for creative collaboration; about experimentation and taking risks; about questioning what is private and public space; about people being able to have a voice and a platform for expression. The collaboration with the Sozo Collective is therefore perfect synergy. Their energy and drive can reinvigorate us and while The Public have developed skills and systems to run an organisation which assists others, the drive for ourselves and our collaborators is creativity and innovation. I believe that this makes a perfect partnership. I know it will thrive.
Thank you to the artists, volunteers, tea-makers and all who have made the X-Ray factory such a buzzy, quirky, welcoming and fascinating place to visit. The show isn’t just about the exhibition as the whole thing has been an ongoing performance from the start. Thank you again.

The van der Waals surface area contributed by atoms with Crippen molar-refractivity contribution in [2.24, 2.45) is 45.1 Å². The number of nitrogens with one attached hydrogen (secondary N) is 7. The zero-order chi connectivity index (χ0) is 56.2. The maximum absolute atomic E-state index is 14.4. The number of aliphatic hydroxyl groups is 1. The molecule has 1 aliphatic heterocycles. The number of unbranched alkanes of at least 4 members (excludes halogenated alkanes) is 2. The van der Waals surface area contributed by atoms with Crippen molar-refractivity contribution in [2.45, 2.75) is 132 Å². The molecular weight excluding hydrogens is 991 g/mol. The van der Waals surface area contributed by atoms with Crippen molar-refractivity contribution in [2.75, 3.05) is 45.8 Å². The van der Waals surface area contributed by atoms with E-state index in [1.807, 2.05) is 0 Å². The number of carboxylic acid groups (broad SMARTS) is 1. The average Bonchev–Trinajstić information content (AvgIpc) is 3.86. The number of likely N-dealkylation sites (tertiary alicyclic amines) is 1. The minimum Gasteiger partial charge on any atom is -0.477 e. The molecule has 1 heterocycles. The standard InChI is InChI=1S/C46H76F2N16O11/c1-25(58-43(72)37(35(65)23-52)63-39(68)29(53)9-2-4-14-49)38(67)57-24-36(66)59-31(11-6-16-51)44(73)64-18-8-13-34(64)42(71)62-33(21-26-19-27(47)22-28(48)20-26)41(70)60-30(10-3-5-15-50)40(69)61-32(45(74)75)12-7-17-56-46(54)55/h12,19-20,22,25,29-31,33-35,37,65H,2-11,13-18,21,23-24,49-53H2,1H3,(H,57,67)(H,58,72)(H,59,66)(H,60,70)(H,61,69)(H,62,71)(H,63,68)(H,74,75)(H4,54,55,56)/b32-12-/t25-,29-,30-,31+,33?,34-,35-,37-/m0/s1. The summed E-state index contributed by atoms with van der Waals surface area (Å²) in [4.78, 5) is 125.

When I first joined The Public it was called Jubilee Arts and was located in the disused reading room of an old public library. We had to use the loo in the public convenience in the park next door. It wasn’t that great, I assure you, but our work there and in the bus that we later acquired was all about going into communities and unleashing the creative potential of artists and communities alike, allowing the variety of voices to be heard.
The ‘re:location’ project and the resulting exhibition Radioactive therefore feel very near to my heart and indeed my roots. The group, under Dave Pollard’s dynamic and inspiring leadership, is revisiting our original challenges and opportunities as we move into the 21st century. The Public are now a much larger organisation. We are developing a new building in the centre of West Bromwich and the driver for all this has been about spaces